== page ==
Troops using the equipment can undertake virtual missions inside tunnel networks, caves, and both urban and rural environments.

Defence sources have revealed that training scenarios can involve ambushes, attacks by snipers or high-intensity, close-quarter battle situations where troops need to clear buildings of terrorists.

Missions can be adapted according to available intelligence to prepare the personnel to deal with rapidly emerging threats, including suicide bomb attacks against high-profile targets, such as politicians or members of the Royal Family.

Environments can be changed to replicate conditions in the desert or the Arctic, any type of weather and any time of day or night.

It has transformed the way the special forces train, allowing SASSBS and the Special Reconnaissance Regiment operators to create almost limitless scenarios, where enemy troops generated by artificial intelligence can react to events as they unfold during “combat”.

While UK special forces train with live ammunition – such as in the Killing House at the SAS’s base in Hereford where troopers practise hostage rescue operations – virtual reality systems offer greater flexibility and can be used almost anywhere.

‘Equipment is out of date’

But one source revealed that while the equipment being used by the SAS and the SBS is adequate, recent advances in virtual reality and artificial intelligence mean it is fast becoming obsolete.

The source, a serving member of the SAS until last year, said: “The concept behind virtual reality as a training aid is great. The UKSF uses it and so do other parts of the armed forces. 

“But our equipment is now out of date and needs replacing. Some of the training aids available now are incredible and can be used to hone and refine skills, especially in close quarter battle.

“You can use virtual reality for all sorts of military training from parachuting to sniping – you have to have the mentality to embrace new technology.”

Most special forces use virtual reality trainers to help prepare troops for operations, the source said.

The US Special Operations Command – which includes Delta Force and the Navy Seals – last year spent $20m on acquiring the Havik virtual reality system for what was described as “immersive and mobile training”.

Cutting-edge technology

The Israeli Defence Forces are using a system designed by a company called Combatica to prepare their special forces for operations in Gaza.

Combatica employs what is called “extended reality”, a hyper-realistic form of virtual reality, which incorporates AI and is also used by US armed forces and military units in several European countries.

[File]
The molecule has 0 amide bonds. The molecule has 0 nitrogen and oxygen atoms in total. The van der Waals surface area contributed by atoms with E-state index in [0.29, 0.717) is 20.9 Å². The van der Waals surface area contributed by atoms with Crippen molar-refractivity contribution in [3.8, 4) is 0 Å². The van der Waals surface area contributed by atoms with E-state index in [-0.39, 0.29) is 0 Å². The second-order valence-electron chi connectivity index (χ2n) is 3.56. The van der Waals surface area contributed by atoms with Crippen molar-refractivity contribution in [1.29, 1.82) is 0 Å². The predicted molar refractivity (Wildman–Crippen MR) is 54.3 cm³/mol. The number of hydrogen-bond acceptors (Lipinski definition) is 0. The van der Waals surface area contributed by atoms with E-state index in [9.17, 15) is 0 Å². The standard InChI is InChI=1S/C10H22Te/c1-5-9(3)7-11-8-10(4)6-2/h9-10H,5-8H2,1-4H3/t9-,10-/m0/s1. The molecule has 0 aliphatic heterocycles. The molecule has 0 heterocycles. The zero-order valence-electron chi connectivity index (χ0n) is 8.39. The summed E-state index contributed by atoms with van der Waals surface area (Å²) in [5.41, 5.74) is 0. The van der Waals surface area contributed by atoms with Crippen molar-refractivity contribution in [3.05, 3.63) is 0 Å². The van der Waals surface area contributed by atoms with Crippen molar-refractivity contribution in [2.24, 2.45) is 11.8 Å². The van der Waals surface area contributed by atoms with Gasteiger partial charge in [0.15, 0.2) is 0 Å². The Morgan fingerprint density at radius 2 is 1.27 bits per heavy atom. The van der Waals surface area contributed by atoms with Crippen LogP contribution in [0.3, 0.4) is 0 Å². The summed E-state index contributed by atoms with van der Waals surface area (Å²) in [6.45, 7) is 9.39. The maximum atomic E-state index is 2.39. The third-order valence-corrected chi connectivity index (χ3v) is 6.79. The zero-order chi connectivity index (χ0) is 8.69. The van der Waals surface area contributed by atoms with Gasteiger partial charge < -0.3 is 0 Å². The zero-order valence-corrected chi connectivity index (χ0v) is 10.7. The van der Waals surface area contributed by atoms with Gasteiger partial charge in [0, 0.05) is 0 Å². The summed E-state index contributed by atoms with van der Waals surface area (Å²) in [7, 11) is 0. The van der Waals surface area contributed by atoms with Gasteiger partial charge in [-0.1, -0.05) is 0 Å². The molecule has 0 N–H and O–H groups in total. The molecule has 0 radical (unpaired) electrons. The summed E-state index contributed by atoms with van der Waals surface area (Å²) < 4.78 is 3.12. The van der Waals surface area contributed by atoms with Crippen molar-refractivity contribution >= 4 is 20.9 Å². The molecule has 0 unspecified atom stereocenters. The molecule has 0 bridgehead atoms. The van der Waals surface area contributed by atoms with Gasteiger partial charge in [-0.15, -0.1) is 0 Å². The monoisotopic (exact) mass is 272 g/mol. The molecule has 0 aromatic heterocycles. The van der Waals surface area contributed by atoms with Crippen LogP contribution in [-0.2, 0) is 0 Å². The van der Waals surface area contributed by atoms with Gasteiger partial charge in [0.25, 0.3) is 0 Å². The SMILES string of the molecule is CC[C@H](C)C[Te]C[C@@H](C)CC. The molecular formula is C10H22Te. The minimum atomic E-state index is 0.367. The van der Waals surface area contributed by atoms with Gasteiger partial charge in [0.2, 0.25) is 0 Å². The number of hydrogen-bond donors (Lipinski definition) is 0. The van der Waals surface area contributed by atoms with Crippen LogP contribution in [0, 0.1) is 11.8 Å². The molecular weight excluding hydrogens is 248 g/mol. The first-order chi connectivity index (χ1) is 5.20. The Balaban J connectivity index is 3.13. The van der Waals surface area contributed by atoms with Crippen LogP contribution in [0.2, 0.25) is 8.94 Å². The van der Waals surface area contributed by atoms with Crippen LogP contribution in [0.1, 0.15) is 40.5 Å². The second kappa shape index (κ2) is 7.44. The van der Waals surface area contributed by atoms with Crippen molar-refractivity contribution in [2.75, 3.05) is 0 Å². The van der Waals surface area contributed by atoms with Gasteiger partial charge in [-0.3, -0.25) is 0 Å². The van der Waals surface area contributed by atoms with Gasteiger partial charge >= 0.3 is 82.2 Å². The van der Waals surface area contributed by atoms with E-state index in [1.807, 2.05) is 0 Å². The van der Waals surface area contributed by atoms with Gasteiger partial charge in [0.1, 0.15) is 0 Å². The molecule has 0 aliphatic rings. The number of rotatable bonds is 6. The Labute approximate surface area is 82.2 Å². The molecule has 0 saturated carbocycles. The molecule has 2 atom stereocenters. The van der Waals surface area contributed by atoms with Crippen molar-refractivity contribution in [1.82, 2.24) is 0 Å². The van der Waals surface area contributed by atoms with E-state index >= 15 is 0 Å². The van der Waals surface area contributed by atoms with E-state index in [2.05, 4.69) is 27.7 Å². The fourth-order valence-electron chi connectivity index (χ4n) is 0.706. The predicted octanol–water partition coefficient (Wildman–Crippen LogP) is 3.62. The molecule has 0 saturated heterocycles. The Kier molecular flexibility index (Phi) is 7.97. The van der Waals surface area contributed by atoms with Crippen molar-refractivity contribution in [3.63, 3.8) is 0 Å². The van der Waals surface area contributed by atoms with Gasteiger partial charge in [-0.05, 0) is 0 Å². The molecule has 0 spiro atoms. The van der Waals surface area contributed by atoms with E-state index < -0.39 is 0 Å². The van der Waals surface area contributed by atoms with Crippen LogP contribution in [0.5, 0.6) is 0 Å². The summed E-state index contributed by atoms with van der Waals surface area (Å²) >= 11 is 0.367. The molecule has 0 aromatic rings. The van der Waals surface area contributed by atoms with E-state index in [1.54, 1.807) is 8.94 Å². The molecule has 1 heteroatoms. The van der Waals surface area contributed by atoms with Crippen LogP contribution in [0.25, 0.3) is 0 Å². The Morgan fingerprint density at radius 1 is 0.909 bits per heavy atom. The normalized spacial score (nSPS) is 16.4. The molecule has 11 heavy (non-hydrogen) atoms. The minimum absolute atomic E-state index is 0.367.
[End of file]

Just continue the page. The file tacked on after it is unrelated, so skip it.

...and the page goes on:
Troops use their own weapons – such as pistols or semi-automatic rifles and view each scenario through a headset similar to those used by gamers.

Unlike many other electronic training systems no battery pack is required and the soldiers do not need to wear sensors. It can be used in almost any environment, from a classroom to a gym or a football pitch. Teams of 12 soldiers can be trained together for missions lasting up to 25 minutes.

Speaking exclusively to the Telegraph and National Security News Erel Herzog, co-founder and chief strategy officer of Combatica, said: “Combatica runs entirely on the headset. This means we don’t need bulky backpack PCs, cables or sensors on the trainee and no need for cameras in the room.

“This also means it is a fully mobile system that can be deployed in minutes instead of hours, a stark contrast to traditional setups that require hours for preparation.

“The development team, many of whom have served or are serving on Israel’s frontline – one who has just returned from Northern Israel – are working tirelessly to update the scenarios with real-life data. This ensures that trainees are continually challenged and exposed to a wide range of high-pressure situations they may encounter on the field.”

A Ministry of Defence spokesperson said: “The use of VR as an emerging technology is being explored to complement existing training regimes with UK Armed Forces.

“It could provide the opportunity to allow our forces to safely train and experiment in more complex environments, whilst providing important financial benefits to the MOD, such as conserving fuel and ammunition.”

This article was first posted by The Telegraph. Read the original article here.